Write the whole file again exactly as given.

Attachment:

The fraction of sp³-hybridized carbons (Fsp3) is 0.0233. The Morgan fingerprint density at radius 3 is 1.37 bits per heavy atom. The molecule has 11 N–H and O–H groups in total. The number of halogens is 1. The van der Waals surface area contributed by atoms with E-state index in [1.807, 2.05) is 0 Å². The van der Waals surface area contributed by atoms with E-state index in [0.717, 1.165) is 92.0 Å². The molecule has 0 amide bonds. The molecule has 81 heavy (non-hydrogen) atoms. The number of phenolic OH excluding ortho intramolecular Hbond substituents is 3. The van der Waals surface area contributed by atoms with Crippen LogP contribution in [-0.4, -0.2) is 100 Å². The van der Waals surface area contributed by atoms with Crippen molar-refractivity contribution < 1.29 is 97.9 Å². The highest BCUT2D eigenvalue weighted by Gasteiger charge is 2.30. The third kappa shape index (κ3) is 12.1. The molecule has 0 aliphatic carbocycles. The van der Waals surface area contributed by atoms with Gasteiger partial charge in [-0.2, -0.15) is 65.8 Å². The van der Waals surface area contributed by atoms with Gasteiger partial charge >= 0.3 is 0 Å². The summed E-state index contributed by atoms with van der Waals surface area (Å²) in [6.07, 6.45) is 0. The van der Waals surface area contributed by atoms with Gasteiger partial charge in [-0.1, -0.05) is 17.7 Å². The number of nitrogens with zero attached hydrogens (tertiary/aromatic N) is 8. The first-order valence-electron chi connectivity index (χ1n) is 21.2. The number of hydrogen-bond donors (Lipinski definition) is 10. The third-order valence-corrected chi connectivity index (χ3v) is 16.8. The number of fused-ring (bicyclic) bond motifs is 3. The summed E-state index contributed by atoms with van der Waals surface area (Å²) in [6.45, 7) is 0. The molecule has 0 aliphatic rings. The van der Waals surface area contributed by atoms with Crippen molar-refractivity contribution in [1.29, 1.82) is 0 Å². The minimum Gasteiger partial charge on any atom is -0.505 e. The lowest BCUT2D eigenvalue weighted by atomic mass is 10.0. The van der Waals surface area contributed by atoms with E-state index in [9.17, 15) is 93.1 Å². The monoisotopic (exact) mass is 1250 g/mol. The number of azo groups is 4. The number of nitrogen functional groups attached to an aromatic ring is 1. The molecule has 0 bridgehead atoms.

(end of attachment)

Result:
The fraction of sp³-hybridized carbons (Fsp3) is 0.0233. The Morgan fingerprint density at radius 3 is 1.37 bits per heavy atom. The molecule has 11 N–H and O–H groups in total. The number of halogens is 1. The van der Waals surface area contributed by atoms with E-state index in [1.807, 2.05) is 0 Å². The van der Waals surface area contributed by atoms with E-state index in [0.717, 1.165) is 92.0 Å². The molecule has 0 amide bonds. The molecule has 81 heavy (non-hydrogen) atoms. The number of phenolic OH excluding ortho intramolecular Hbond substituents is 3. The van der Waals surface area contributed by atoms with Crippen LogP contribution in [-0.4, -0.2) is 100 Å². The van der Waals surface area contributed by atoms with Crippen molar-refractivity contribution < 1.29 is 97.9 Å². The highest BCUT2D eigenvalue weighted by Gasteiger charge is 2.30. The third kappa shape index (κ3) is 12.1. The molecule has 0 aliphatic carbocycles. The van der Waals surface area contributed by atoms with Gasteiger partial charge in [-0.2, -0.15) is 65.8 Å². The van der Waals surface area contributed by atoms with Gasteiger partial charge >= 0.3 is 0 Å². The summed E-state index contributed by atoms with van der Waals surface area (Å²) in [6.07, 6.45) is 0. The van der Waals surface area contributed by atoms with Gasteiger partial charge in [-0.1, -0.05) is 17.7 Å². The number of nitrogens with zero attached hydrogens (tertiary/aromatic N) is 8. The first-order valence-electron chi connectivity index (χ1n) is 21.2. The number of hydrogen-bond donors (Lipinski definition) is 10. The third-order valence-corrected chi connectivity index (χ3v) is 16.8. The number of fused-ring (bicyclic) bond motifs is 3. The summed E-state index contributed by atoms with van der Waals surface area (Å²) in [6.45, 7) is 0. The molecule has 0 aliphatic rings. The van der Waals surface area contributed by atoms with Crippen molar-refractivity contribution in [1.29, 1.82) is 0 Å². The minimum Gasteiger partial charge on any atom is -0.505 e. The lowest BCUT2D eigenvalue weighted by atomic mass is 10.0. The van der Waals surface area contributed by atoms with E-state index in [9.17, 15) is 93.1 Å². The monoisotopic (exact) mass is 1250 g/mol. The number of azo groups is 4. The number of nitrogen functional groups attached to an aromatic ring is 1. The molecule has 0 bridgehead atoms.